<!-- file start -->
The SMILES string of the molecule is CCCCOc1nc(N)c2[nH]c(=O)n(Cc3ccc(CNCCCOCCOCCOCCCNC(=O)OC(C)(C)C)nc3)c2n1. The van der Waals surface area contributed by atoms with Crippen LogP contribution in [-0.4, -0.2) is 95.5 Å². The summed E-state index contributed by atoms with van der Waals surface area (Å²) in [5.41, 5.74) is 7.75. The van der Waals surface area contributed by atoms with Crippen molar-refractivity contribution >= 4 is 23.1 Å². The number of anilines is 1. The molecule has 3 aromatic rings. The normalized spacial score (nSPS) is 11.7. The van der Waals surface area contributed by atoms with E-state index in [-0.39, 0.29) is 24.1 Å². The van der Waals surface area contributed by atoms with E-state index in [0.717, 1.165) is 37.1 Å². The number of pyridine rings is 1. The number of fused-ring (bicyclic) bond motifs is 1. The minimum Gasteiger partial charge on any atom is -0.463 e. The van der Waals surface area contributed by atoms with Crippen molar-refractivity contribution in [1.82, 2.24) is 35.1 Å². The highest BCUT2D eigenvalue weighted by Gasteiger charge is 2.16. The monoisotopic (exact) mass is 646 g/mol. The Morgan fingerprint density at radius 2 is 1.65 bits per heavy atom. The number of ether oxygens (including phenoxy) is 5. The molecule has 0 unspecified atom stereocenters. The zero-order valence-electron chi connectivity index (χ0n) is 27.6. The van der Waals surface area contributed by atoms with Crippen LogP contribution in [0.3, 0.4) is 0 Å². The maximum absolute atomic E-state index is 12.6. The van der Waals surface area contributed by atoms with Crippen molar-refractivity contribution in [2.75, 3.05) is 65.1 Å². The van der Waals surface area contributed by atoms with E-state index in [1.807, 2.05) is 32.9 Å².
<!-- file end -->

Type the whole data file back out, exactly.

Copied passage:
The SMILES string of the molecule is CCCCOc1nc(N)c2[nH]c(=O)n(Cc3ccc(CNCCCOCCOCCOCCCNC(=O)OC(C)(C)C)nc3)c2n1. The van der Waals surface area contributed by atoms with Crippen LogP contribution in [-0.4, -0.2) is 95.5 Å². The summed E-state index contributed by atoms with van der Waals surface area (Å²) in [5.41, 5.74) is 7.75. The van der Waals surface area contributed by atoms with Crippen molar-refractivity contribution >= 4 is 23.1 Å². The number of anilines is 1. The molecule has 3 aromatic rings. The normalized spacial score (nSPS) is 11.7. The van der Waals surface area contributed by atoms with E-state index in [-0.39, 0.29) is 24.1 Å². The van der Waals surface area contributed by atoms with E-state index in [0.717, 1.165) is 37.1 Å². The number of pyridine rings is 1. The number of fused-ring (bicyclic) bond motifs is 1. The minimum Gasteiger partial charge on any atom is -0.463 e. The van der Waals surface area contributed by atoms with Crippen molar-refractivity contribution in [1.82, 2.24) is 35.1 Å². The highest BCUT2D eigenvalue weighted by Gasteiger charge is 2.16. The monoisotopic (exact) mass is 646 g/mol. The Morgan fingerprint density at radius 2 is 1.65 bits per heavy atom. The number of ether oxygens (including phenoxy) is 5. The molecule has 0 unspecified atom stereocenters. The zero-order valence-electron chi connectivity index (χ0n) is 27.6. The van der Waals surface area contributed by atoms with Crippen LogP contribution in [0.3, 0.4) is 0 Å². The maximum absolute atomic E-state index is 12.6. The van der Waals surface area contributed by atoms with Crippen molar-refractivity contribution in [2.75, 3.05) is 65.1 Å². The van der Waals surface area contributed by atoms with E-state index in [1.807, 2.05) is 32.9 Å².